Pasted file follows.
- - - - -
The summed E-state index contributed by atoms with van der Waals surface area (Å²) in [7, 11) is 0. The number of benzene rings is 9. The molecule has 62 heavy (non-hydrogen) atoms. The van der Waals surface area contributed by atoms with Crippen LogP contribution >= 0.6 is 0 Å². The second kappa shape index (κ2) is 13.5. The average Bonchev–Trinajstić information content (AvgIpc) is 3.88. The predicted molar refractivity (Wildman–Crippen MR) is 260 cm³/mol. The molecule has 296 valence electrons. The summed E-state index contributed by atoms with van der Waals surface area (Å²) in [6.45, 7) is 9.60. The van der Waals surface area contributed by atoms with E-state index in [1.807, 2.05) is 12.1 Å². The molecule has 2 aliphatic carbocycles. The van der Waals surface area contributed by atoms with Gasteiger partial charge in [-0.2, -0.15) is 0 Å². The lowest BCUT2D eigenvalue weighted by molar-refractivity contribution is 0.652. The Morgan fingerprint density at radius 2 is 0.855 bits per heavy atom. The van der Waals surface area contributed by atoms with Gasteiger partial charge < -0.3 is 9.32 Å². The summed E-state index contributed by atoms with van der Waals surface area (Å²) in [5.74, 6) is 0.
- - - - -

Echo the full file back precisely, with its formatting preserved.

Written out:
The summed E-state index contributed by atoms with van der Waals surface area (Å²) in [7, 11) is 0. The number of benzene rings is 9. The molecule has 62 heavy (non-hydrogen) atoms. The van der Waals surface area contributed by atoms with Crippen LogP contribution >= 0.6 is 0 Å². The second kappa shape index (κ2) is 13.5. The average Bonchev–Trinajstić information content (AvgIpc) is 3.88. The predicted molar refractivity (Wildman–Crippen MR) is 260 cm³/mol. The molecule has 296 valence electrons. The summed E-state index contributed by atoms with van der Waals surface area (Å²) in [6.45, 7) is 9.60. The van der Waals surface area contributed by atoms with E-state index in [1.807, 2.05) is 12.1 Å². The molecule has 2 aliphatic carbocycles. The van der Waals surface area contributed by atoms with Gasteiger partial charge in [-0.2, -0.15) is 0 Å². The lowest BCUT2D eigenvalue weighted by molar-refractivity contribution is 0.652. The Morgan fingerprint density at radius 2 is 0.855 bits per heavy atom. The van der Waals surface area contributed by atoms with Gasteiger partial charge < -0.3 is 9.32 Å². The summed E-state index contributed by atoms with van der Waals surface area (Å²) in [5.74, 6) is 0.